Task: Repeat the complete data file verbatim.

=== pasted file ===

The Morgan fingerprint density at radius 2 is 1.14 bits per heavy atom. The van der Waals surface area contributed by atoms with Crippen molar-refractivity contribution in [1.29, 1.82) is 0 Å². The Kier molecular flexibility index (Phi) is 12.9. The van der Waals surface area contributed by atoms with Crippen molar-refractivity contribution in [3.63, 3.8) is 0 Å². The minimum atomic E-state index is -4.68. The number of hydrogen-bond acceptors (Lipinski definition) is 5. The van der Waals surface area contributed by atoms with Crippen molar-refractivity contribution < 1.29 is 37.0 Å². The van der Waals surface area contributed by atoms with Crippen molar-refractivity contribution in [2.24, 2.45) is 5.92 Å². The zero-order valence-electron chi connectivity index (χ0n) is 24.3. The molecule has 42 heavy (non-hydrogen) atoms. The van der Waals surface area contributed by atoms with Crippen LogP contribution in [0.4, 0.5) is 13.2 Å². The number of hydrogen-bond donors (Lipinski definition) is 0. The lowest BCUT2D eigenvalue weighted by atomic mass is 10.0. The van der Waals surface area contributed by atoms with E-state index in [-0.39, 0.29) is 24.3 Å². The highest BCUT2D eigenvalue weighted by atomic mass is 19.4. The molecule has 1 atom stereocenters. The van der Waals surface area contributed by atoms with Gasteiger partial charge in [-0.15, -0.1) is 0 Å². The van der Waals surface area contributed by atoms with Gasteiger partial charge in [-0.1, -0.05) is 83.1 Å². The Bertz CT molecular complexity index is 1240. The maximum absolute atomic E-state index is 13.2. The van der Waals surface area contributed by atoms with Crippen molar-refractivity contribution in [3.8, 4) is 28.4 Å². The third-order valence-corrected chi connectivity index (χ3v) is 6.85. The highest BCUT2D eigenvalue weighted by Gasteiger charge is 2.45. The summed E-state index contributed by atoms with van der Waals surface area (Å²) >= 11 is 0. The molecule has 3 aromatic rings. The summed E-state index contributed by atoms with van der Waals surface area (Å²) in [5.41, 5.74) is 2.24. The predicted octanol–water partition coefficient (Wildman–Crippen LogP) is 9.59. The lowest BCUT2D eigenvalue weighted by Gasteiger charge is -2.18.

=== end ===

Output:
The Morgan fingerprint density at radius 2 is 1.14 bits per heavy atom. The van der Waals surface area contributed by atoms with Crippen molar-refractivity contribution in [1.29, 1.82) is 0 Å². The Kier molecular flexibility index (Phi) is 12.9. The van der Waals surface area contributed by atoms with Crippen molar-refractivity contribution in [3.63, 3.8) is 0 Å². The minimum atomic E-state index is -4.68. The number of hydrogen-bond acceptors (Lipinski definition) is 5. The van der Waals surface area contributed by atoms with Crippen molar-refractivity contribution < 1.29 is 37.0 Å². The van der Waals surface area contributed by atoms with Crippen molar-refractivity contribution in [2.24, 2.45) is 5.92 Å². The zero-order valence-electron chi connectivity index (χ0n) is 24.3. The molecule has 42 heavy (non-hydrogen) atoms. The van der Waals surface area contributed by atoms with Crippen LogP contribution in [0.4, 0.5) is 13.2 Å². The number of hydrogen-bond donors (Lipinski definition) is 0. The lowest BCUT2D eigenvalue weighted by atomic mass is 10.0. The van der Waals surface area contributed by atoms with E-state index in [-0.39, 0.29) is 24.3 Å². The highest BCUT2D eigenvalue weighted by atomic mass is 19.4. The molecule has 1 atom stereocenters. The van der Waals surface area contributed by atoms with Gasteiger partial charge in [-0.15, -0.1) is 0 Å². The van der Waals surface area contributed by atoms with Gasteiger partial charge in [-0.1, -0.05) is 83.1 Å². The Bertz CT molecular complexity index is 1240. The maximum absolute atomic E-state index is 13.2. The van der Waals surface area contributed by atoms with Crippen molar-refractivity contribution in [3.8, 4) is 28.4 Å². The third-order valence-corrected chi connectivity index (χ3v) is 6.85. The highest BCUT2D eigenvalue weighted by Gasteiger charge is 2.45. The summed E-state index contributed by atoms with van der Waals surface area (Å²) >= 11 is 0. The molecule has 3 aromatic rings. The summed E-state index contributed by atoms with van der Waals surface area (Å²) in [5.41, 5.74) is 2.24. The predicted octanol–water partition coefficient (Wildman–Crippen LogP) is 9.59. The lowest BCUT2D eigenvalue weighted by Gasteiger charge is -2.18.